Moths of North Carolina
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7 NC Records

Acrolophus piger (Dyar, 1900) - Piger Grass Tubeworm Moth


Taxonomy
Superfamily: Tineoidea Family: TineidaeSubfamily: [Acrolophinae]Tribe: [Acrolophini]P3 Number: 300071.00 MONA Number: 371.00
Comments: The genus Acrolophus is a mostly neotropical taxon with over 250 described species, including 54 that are currently recognized in North America. The labial palps on the males of many species are very elongated and densely hairy. The larvae of some species live in silk-lined burrows in the ground and feed on the roots and young shoots of grasses and herbs. However, the life histories of most species remain undocumented and in need of study. Members of this genus were previously placed in their own family (Acrolophidae), but they are now treated as a subgroup within the Tineidae based on molecular phylogenetic studies.
Identification
Field Guide Descriptions: Leckie and Beadle (2018)Online Photographs: MPG, BugGuide, iNaturalist, Google, BAMONA, GBIFTechnical Description, Adults: Hasbrouck (1964)                                                                                 
Adult Markings: The following is based in part on Dyer's original description (see Hasbrouck, 1964). The palp is erect, terminates above the vertex, is free from the front of the head, and is rather smoothly scaled. The thorax has a raised crest and is usually darker than the ground color of the forewings. The forewing ground color and patterning is variable, with the ground varying from reddish brown to light gray. There are dark brown to blackish specks and/or fine, short, transverse striations scattered throughout. A dark somewhat triangular blotch is usually present over the center of the wing that is widest at the costa (sometimes extending as far as to the subapical area) and narrows inwardly before terminating just before the inner margin. The anterior and posterior margins are often faintly mottled with blackish specks. Light gray forms often have the central triangular mark reduced or even missing. The hindwing is brown to blackish and darker than the forewing. Acrolophus forbesi is externally similar to A. piger but is distantly related and can be easily separated using genitalia. In addition, the structure of the antenna and eye can be used to separate the two. In A. piger the eye is rather densely clothed with erect setae, and each antennal segment is completely encircled by at least one ring of scales. In A. forbesi, the eye has relatively few very short setae, and each antennal segment is clothed only dorsad or dorsolaterad with scales.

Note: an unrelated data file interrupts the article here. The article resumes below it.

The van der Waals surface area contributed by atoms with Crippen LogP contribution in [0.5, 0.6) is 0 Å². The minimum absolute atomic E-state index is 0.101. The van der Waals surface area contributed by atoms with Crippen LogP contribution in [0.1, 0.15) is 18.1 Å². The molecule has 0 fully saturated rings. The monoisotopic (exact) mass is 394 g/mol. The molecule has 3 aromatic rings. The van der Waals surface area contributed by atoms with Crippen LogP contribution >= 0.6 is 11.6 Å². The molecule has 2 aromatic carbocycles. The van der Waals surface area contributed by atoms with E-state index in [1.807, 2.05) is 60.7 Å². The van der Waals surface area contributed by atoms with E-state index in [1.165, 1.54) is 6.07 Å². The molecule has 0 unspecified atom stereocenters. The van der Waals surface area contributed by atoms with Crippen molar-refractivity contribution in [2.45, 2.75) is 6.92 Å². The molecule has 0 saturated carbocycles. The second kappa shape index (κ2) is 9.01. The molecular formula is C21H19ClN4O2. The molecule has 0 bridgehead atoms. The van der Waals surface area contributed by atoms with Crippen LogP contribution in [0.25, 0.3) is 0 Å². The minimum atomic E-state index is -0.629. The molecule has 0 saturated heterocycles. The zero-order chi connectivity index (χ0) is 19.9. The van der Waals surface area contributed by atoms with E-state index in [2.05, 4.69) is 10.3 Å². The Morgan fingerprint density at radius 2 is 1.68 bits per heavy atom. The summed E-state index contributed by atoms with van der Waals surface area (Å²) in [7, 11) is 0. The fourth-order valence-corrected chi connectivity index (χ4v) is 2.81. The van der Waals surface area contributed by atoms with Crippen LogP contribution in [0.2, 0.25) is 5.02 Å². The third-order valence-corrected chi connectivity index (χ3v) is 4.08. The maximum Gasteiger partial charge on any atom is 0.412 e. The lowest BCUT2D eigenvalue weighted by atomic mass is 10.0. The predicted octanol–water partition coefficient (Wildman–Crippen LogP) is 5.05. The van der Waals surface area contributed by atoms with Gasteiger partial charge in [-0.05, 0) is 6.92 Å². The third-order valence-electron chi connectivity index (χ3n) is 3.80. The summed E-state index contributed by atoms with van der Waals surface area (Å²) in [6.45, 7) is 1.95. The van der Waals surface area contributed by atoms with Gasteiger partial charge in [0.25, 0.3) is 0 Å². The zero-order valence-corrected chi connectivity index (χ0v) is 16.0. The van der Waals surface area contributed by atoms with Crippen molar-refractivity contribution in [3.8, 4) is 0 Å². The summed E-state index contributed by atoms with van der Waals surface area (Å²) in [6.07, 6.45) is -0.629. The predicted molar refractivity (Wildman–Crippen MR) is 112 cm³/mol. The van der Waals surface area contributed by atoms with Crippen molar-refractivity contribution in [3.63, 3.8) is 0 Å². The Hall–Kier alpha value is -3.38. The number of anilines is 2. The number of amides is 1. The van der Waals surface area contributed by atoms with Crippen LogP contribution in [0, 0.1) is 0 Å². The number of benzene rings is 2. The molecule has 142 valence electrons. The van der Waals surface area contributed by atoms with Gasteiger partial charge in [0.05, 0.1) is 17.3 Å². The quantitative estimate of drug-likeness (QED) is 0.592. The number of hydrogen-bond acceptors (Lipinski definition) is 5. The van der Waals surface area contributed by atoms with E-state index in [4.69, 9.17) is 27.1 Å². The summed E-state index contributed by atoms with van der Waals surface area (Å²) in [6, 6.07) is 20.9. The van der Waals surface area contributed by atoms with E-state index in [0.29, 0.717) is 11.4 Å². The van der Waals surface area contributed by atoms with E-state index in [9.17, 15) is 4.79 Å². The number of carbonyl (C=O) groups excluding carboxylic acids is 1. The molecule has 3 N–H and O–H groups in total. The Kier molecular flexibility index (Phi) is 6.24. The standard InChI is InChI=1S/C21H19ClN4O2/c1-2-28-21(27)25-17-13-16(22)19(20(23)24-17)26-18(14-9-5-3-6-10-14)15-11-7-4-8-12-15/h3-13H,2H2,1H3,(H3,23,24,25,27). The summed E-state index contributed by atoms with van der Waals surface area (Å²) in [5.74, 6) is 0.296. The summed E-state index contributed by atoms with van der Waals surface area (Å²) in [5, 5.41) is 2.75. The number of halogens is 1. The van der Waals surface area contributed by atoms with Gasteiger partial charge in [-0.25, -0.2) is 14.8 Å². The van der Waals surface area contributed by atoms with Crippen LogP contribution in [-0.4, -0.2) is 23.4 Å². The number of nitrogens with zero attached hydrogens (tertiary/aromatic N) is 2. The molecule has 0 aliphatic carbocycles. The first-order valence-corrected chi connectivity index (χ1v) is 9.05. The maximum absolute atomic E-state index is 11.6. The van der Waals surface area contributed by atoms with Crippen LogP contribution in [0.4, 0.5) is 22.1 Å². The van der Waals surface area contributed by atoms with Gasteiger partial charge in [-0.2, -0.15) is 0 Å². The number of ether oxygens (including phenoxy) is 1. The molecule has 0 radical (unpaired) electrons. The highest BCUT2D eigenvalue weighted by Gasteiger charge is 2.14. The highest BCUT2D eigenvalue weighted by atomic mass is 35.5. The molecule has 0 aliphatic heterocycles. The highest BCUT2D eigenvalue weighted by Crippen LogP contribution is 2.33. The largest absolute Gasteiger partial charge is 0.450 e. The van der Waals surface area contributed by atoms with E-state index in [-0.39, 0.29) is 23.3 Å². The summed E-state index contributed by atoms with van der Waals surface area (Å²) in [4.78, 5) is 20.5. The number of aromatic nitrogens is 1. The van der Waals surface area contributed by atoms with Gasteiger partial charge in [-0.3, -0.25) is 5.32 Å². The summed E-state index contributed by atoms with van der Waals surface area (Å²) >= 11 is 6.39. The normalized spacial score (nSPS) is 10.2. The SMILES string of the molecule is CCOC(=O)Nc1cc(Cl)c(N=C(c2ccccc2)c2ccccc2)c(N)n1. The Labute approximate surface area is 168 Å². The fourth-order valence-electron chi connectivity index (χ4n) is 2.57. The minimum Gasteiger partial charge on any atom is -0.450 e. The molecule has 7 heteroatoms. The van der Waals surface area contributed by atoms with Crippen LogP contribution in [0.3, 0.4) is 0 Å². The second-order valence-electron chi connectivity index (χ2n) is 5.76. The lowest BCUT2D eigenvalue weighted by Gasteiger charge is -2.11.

Wingspan: 17 mm
Forewing Length: TL = 10-12 mm (Leckie and Beadle, 2018)
Adult Structural Features: Hasbrouck (1964) has detailed descriptions and illustrations of the male genitalia. This species is a member of the piger-vanduzeei species group. This group consists of these two species of small moths that have shortened labial palps, simple antennae with the segments encircled by rings of large scales, eyes that are rather densely clothed with erect setae, a bifid uncus, and paired gnathos. The vesica of the aedeagus is armed with cornuti. Acrolophus piger may be distinguished from its close relative, as well as from all the other North American Acrolophus, by its characteristic harpe and aedeagus. In the latter structure, the armature of the vesica is quite distinctive for this species (Hasbrouck, 1964).
Adult ID Requirements: Identifiable only by close inspection of structural features or by DNA analysis.
Immatures and Development: The larval life history is undocumented.
Distribution in North Carolina
Distribution: Acrolophus piger is a southern form that is found in the southeastern US from North Carolina southward to Florida, and westward to central Texas and Oklahoma. As of 2020, we have only a single site record from Cumberland County in the Coastal Plain.
County Map: Clicking on a county returns the records for the species in that county.
Flight Dates:
 High Mountains (HM) ≥ 4,000 ft.
 Low Mountains (LM) < 4,000 ft.
 Piedmont (Pd)
 Coastal Plain (CP)

Click on graph to enlarge
Flight Comments: Flight records extend from April through October. As of 2020, our two records are from August.
Habitats and Life History
Habitats: The hosts and associated habitats are undocumented.
Larval Host Plants: The hosts are undocumented. Heppner (2003) listed 'grass' for this and most other Acrolophus species, but did not provide specifics.
Observation Methods: The adults are attracted to lights.
Wikipedia
Status in North Carolina
Natural Heritage Program Status:
Natural Heritage Program Ranks: GNR SU
State Protection: Has no legal protection, although permits are required to collect it on state parks and other public lands.
Comments: This species is near the northern limit of its range in North Carolina and appears to be rare in the state. However, more information on its distribution and habitat requirements are needed before we can assess its conservation status.

 Photo Gallery for Acrolophus piger - Piger Grass Tubeworm Moth

Photos: 6

Recorded by: Michael P. Morales on 2019-08-28
Cumberland Co.
Comment:
Recorded by: Michael P. Morales on 2019-08-28
Cumberland Co.
Comment:
Recorded by: Michael P. Morales on 2019-08-28
Cumberland Co.
Comment:
Recorded by: Michael P. Morales on 2019-08-13
Cumberland Co.
Comment:
Recorded by: Michael P. Morales on 2019-08-13
Cumberland Co.
Comment:
Recorded by: Michael P. Morales on 2019-08-13
Cumberland Co.
Comment: